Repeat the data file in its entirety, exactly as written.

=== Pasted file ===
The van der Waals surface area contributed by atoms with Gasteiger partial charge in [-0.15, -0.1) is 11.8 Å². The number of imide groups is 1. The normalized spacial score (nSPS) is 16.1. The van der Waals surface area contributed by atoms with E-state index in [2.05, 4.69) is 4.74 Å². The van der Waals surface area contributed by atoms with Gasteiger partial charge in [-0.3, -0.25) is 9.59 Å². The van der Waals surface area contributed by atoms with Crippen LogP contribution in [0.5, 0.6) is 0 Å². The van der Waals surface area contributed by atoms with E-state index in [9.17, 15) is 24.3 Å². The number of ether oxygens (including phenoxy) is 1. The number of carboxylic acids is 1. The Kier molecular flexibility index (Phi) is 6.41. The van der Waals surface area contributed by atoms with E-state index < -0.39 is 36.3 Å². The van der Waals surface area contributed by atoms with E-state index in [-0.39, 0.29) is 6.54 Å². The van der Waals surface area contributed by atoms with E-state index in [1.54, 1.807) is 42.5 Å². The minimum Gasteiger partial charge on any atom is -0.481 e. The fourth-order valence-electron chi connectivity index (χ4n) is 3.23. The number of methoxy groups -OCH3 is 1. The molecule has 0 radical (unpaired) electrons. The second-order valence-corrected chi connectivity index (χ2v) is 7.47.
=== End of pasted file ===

The van der Waals surface area contributed by atoms with Gasteiger partial charge in [-0.15, -0.1) is 11.8 Å². The number of imide groups is 1. The normalized spacial score (nSPS) is 16.1. The van der Waals surface area contributed by atoms with E-state index in [2.05, 4.69) is 4.74 Å². The van der Waals surface area contributed by atoms with Gasteiger partial charge in [-0.3, -0.25) is 9.59 Å². The van der Waals surface area contributed by atoms with Crippen LogP contribution in [0.5, 0.6) is 0 Å². The van der Waals surface area contributed by atoms with E-state index in [9.17, 15) is 24.3 Å². The number of ether oxygens (including phenoxy) is 1. The number of carboxylic acids is 1. The Kier molecular flexibility index (Phi) is 6.41. The van der Waals surface area contributed by atoms with E-state index < -0.39 is 36.3 Å². The van der Waals surface area contributed by atoms with E-state index in [-0.39, 0.29) is 6.54 Å². The van der Waals surface area contributed by atoms with E-state index in [1.54, 1.807) is 42.5 Å². The minimum Gasteiger partial charge on any atom is -0.481 e. The fourth-order valence-electron chi connectivity index (χ4n) is 3.23. The number of methoxy groups -OCH3 is 1. The molecule has 0 radical (unpaired) electrons. The second-order valence-corrected chi connectivity index (χ2v) is 7.47.